© Fiona Watson/Survival
Yanomami shaman and spokesman Davi Kopenawa warned the UN in Geneva this week of the dangers illegal gold mining is bringing to his people.
Davi stated that thousands of illegal miners are currently working in the Yanomami territory, destroying the rainforest, polluting rivers and putting the Indians’ lives at risk. The uncontacted Yanomami are particularly vulnerable.
The Yanomami are lobbying the Brazilian authorities to evict the miners. Despite the Indians holding protests and attending meetings, the authorities have taken no action.
Davi also spoke out against a controversial bill which, if passed, would allow large-scale mining in indigenous territories. Interviewed in Switzerland, he warned that it ‘will not bring any benefit to the Indians’, rather would lead to ‘land devastation, river pollution, and even more diseases’.
2012 marks the 20th anniversary of the creation of the Yanomami territory in Brazil, which was set up for the Indians’ exclusive use.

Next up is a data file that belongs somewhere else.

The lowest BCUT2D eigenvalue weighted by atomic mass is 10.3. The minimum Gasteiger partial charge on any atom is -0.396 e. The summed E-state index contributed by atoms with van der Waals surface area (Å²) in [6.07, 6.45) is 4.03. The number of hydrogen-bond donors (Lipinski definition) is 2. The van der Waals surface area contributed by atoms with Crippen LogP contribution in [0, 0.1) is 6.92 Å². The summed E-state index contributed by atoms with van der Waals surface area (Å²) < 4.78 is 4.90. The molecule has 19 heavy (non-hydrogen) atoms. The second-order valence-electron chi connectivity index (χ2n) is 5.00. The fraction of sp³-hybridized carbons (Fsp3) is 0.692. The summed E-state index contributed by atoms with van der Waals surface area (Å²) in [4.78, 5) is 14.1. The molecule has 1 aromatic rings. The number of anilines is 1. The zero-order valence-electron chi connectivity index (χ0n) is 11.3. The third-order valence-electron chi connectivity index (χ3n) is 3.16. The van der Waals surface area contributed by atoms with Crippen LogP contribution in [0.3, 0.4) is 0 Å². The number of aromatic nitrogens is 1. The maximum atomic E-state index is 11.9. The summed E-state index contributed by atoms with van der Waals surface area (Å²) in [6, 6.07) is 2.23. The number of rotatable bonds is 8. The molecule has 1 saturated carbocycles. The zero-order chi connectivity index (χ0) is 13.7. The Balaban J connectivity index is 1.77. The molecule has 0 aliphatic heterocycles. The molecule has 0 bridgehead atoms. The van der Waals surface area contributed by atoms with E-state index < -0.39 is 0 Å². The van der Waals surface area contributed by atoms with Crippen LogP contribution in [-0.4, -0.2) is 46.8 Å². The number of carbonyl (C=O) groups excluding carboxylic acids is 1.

It is the Brazilian authorities’ responsibility to protect the land, and to evict the miners and prevent future invasions.
However, Davi said, ‘The majority of politicians want to exploit the land, so they don’t listen to the indigenous people’.
Davi traveled to Geneva for its International Film Festival and Forum on Human Rights, where filmmaker Daniel Schweizer’s documentary on indigenous rights, ‘Indiens en Sursis’, was screened.
His visit was supported by various NGOs, including the World Organization Against Torture, Hutukara Yanomami Association, Instituto Socioambiental, doCip and Survival International.